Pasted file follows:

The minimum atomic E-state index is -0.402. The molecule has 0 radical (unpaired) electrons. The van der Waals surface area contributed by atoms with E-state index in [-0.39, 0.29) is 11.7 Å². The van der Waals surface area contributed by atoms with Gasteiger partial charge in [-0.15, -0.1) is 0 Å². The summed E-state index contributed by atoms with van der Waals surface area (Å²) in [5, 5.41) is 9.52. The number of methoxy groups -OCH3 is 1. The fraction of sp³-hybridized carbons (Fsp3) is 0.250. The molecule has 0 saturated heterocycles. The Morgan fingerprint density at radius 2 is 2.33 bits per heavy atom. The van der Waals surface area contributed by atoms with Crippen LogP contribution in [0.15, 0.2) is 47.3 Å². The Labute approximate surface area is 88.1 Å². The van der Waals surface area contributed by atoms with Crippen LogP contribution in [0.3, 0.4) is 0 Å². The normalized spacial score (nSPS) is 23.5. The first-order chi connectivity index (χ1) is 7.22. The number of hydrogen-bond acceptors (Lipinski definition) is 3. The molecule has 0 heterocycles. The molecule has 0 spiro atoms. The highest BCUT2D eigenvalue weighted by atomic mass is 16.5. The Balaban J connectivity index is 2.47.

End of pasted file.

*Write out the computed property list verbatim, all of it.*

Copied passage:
The minimum atomic E-state index is -0.402. The molecule has 0 radical (unpaired) electrons. The van der Waals surface area contributed by atoms with E-state index in [-0.39, 0.29) is 11.7 Å². The van der Waals surface area contributed by atoms with Gasteiger partial charge in [-0.15, -0.1) is 0 Å². The summed E-state index contributed by atoms with van der Waals surface area (Å²) in [5, 5.41) is 9.52. The number of methoxy groups -OCH3 is 1. The fraction of sp³-hybridized carbons (Fsp3) is 0.250. The molecule has 0 saturated heterocycles. The Morgan fingerprint density at radius 2 is 2.33 bits per heavy atom. The van der Waals surface area contributed by atoms with Crippen LogP contribution in [0.15, 0.2) is 47.3 Å². The Labute approximate surface area is 88.1 Å². The van der Waals surface area contributed by atoms with Crippen LogP contribution in [0.3, 0.4) is 0 Å². The normalized spacial score (nSPS) is 23.5. The first-order chi connectivity index (χ1) is 7.22. The number of hydrogen-bond acceptors (Lipinski definition) is 3. The molecule has 0 heterocycles. The molecule has 0 spiro atoms. The highest BCUT2D eigenvalue weighted by atomic mass is 16.5. The Balaban J connectivity index is 2.47.